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Apr 23

Australia’s Attitude Towards Recycling: Facts and Statistics

recycling - tree head

Image Credit: Pixabay

 

The Australian recycling sector plays an integral role in the Australian economy and society. For Australia to achieve the full potential of the resources and maximize the full value of materials, a robust and essential recycling system is essential. The sector is even more critical to the success of the Australian Government`s goals as outlined in the National Waste Policy that insists on less waste and allocation of additional resources.

Often, the level of waste generation is as a result of the population growth rate, per capita income and urbanization. By 2016, Australia’s population reached 24 million, with more than 85% of the population living in the urban cities. This translated to the production of more than 50M tons of waste every year, averaging 2 tons per head.

However, on a positive note, the rapid increase in the waste materials has led to an increasingly waste recycling culture. Since 2005, there has been a decline in the tonnage waste sent to landfill. Australia recycles approximately 58% of its waste products.

Role of the Australian Government

The national and local authorities have played a vital role in the success of the recycling culture. Below are some of the policies that the authorities have implemented to buoy the recycling ethos.

1)    Levies

Many states across Australia have been consistently increasing the landfill levies (taxes paid to firms and companies to send waste to the landfill). This is in a bid to push for recycling of the waste rather than sending it to the landfill.

The effect of the levies on dump companies has seen their operational cost rise from a mere 1% to 5%. While this might seem negligible, the long run cost of incurring the expenses is high and equate to a substantial hit on EBITDA and profits.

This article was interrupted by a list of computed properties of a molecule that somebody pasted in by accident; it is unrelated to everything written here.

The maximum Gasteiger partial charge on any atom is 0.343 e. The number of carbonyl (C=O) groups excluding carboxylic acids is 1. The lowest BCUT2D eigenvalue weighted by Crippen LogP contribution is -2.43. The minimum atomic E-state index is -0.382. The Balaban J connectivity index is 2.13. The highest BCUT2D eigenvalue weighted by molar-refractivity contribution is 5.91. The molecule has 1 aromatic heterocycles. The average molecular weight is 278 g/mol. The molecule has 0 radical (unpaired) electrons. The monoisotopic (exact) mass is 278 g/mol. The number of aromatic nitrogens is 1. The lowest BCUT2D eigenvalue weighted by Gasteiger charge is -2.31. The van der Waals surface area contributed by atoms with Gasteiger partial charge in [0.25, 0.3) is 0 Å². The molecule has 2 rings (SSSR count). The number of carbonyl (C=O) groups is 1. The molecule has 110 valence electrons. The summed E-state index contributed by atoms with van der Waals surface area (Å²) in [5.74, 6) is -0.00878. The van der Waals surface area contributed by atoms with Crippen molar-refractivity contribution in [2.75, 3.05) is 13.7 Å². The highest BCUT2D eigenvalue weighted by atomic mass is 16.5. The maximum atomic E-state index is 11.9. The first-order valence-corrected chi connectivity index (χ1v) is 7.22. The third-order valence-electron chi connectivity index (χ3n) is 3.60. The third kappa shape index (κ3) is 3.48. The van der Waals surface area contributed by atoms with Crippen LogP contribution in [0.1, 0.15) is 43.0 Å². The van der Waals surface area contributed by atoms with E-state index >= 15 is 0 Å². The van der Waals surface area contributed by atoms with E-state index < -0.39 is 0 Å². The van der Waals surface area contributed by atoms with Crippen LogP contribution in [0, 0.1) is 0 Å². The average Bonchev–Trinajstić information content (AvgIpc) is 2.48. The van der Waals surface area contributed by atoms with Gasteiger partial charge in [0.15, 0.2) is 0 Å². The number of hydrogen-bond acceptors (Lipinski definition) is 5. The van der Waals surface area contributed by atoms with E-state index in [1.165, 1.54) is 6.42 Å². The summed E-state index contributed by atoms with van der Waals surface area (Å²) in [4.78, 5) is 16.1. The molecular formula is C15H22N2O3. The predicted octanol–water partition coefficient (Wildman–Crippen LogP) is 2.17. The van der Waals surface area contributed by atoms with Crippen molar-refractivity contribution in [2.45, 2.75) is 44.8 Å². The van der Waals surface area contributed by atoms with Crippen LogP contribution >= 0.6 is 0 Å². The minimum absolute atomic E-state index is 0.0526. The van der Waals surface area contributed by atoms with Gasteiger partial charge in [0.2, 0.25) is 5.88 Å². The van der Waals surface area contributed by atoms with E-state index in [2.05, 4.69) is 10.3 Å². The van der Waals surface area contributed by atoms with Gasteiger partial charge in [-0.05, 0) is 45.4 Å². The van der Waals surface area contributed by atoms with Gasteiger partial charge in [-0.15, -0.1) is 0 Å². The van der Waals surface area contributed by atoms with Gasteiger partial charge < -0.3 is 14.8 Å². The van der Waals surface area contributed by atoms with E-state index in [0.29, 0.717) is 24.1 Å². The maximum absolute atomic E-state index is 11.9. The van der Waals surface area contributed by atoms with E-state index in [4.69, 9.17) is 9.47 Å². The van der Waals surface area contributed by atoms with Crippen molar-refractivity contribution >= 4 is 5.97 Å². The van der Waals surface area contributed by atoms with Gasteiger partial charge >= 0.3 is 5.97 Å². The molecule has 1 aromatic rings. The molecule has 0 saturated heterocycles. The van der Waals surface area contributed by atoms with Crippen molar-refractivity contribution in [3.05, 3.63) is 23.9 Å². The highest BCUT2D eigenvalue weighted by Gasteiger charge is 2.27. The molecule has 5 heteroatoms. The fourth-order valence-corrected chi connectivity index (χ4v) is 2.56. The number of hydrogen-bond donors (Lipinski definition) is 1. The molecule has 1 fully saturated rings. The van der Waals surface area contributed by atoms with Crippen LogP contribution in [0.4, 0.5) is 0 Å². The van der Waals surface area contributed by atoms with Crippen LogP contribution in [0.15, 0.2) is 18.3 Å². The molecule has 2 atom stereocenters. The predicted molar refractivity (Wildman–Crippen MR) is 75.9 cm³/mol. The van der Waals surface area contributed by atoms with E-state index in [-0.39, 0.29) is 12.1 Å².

2)    Economies of recycling

Most of the Australian states with compulsory landfill levies are allocating a proportion of the levies to support recycling projects. They are also offering grants, subsidies and providing financial support to the recycling firms.

For example, NWS, which charges $1.33.10 per ton of waste delivered to the landfill, introduced a four-year recycling support program dubbed as the “Waste less, Recycle more.” The grant program aims at providing all recycling firms that offer a range of services with real financial aid, infrastructure and support their innovation programs.

3)    Setting of targets

The local Australian governments have come up with targets aimed at achieving less waste dumping activities. Some of the most common goods recycled in Australia include paper and cardboard, glass, newspaper, organics, steel and aluminum, e-wastes and fluorescent tubes.

One of the main challenge facing the waste recycling programs in Australia is the fact that the sector has a rich capital investment appetite. The government has not been able to fully fund the recycling project and has not created an adequate system to curb the waste disposal menace.

Another major factor is the general perception of recycled products by the general public. For example, many Australians have trust issues with recycled products due to lack of adequate information about recycled products or damaging past experiences with recycled products.

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